(Equilibrium for pairwise interactions in a single population) Find all the Nash equilibria of the game in Figure 51.3. Which of the equilibria, if any, correspond to a steady state if the game models pairwise interactions between the members of a single population?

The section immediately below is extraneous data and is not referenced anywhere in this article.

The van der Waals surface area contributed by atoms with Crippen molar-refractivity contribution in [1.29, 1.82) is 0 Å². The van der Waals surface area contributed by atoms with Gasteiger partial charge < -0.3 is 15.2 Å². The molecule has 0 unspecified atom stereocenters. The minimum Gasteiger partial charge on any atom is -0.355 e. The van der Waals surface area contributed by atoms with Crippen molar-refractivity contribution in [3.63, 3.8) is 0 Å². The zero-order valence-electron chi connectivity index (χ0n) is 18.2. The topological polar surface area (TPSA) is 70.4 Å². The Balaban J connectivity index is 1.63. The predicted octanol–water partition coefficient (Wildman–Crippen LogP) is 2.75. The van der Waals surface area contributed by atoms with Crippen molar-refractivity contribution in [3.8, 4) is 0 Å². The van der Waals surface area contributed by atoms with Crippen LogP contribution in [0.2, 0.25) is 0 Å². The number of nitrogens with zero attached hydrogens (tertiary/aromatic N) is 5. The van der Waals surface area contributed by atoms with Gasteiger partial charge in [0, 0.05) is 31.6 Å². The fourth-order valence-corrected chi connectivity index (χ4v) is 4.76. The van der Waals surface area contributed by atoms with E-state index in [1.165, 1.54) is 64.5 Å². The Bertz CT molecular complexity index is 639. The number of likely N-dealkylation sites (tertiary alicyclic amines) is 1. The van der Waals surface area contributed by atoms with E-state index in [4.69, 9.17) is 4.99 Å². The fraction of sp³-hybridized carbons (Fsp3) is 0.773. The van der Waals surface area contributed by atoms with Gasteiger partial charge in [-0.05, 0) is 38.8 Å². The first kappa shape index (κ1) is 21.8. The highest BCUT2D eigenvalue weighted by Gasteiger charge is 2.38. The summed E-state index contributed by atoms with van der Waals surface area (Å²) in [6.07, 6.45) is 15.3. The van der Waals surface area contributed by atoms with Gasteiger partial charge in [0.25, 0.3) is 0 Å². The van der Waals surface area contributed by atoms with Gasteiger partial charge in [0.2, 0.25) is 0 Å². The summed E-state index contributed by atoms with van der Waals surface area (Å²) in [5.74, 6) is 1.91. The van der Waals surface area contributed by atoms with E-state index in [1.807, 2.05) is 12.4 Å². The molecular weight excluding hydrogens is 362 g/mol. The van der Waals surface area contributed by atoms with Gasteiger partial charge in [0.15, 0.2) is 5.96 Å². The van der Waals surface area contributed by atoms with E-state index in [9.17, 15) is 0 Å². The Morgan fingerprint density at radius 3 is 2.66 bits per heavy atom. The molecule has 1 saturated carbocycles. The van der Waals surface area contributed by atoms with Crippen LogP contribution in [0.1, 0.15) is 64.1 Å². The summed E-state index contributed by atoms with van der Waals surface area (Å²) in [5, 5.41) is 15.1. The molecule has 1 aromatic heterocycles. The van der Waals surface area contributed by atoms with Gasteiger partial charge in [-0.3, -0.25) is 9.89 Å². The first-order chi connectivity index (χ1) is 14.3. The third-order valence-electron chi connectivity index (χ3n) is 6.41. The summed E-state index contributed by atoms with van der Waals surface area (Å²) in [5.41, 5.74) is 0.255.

The notion of a strategic game originated in the work of Borel (1921) and von Neumann (1928). The notion of Nash equilibrium (and its interpretation) is due to Nash (1950a). (The idea that underlies it goes back at least to Cournot (1838, Ch. 7).) The Prisoner’s Dilemma appears to have first been considered by Melvin Dresher and Merrill Flood, who used it in an experiment at the RAND Corporation in January 1950 (Flood 1958/59, 11–17); it is an example in Nash’s PhD thesis, submitted in May 1950. The story associated with it is due to Tucker (1950) (see Straf- fin 1980). O’Neill (1994, 1010–1013) argues that there is no evidence that game theory (and in particular the Prisoner’s Dilemma) influenced US nuclear strategists in the 1950s. The idea that a common property will be overused is very old (in Western thought, it goes back at least to Aristotle (Ostrom 1990, 2)); a precise modern analysis was initiated by Gordon (1954). Hardin (1968) coined the phrase “tragedy of the commons”. BoS, like the Prisoner’s Dilemma, is an example in Nash’s PhD thesis; Luce and Raiffa (1957, 90–91) name it and associate a story with it. Matching Pennies was first considered by von Neumann (1928). Rousseau’s sentence about hunting stags is interpreted as a description of a game by Ullmann-Margalit (1977, 121) and Jervis (1977/78), following discussion by Waltz (1959, 167–169) and Lewis (1969, 7, 47). The information about John Nash in the box on p. 20 comes from Leonard (1994), Kuhn et al. (1995), Kuhn (1996), Myerson (1996), Nasar (1998), and Nash (1995). Hawk–Dove is known also as “Chicken” (two drivers approach each other on a narrow road; the one who pulls over first is “chicken”). It was first suggested (in a more complicated form) as a model of animal conflict by Maynard Smith and Price (1973). The discussion of focal points in the box on p. 30 draws on Schelling (1960, 54–58). Games modeling voluntary contributions to a public good were first considered by Olson (1965, Section I.D). The game in Exercise 31.1 is studied in detail by Palfrey and Rosenthal (1984). The result in Section 2.8.4 is due to Warr (1983) and Bergstrom, Blume, and Varian (1986).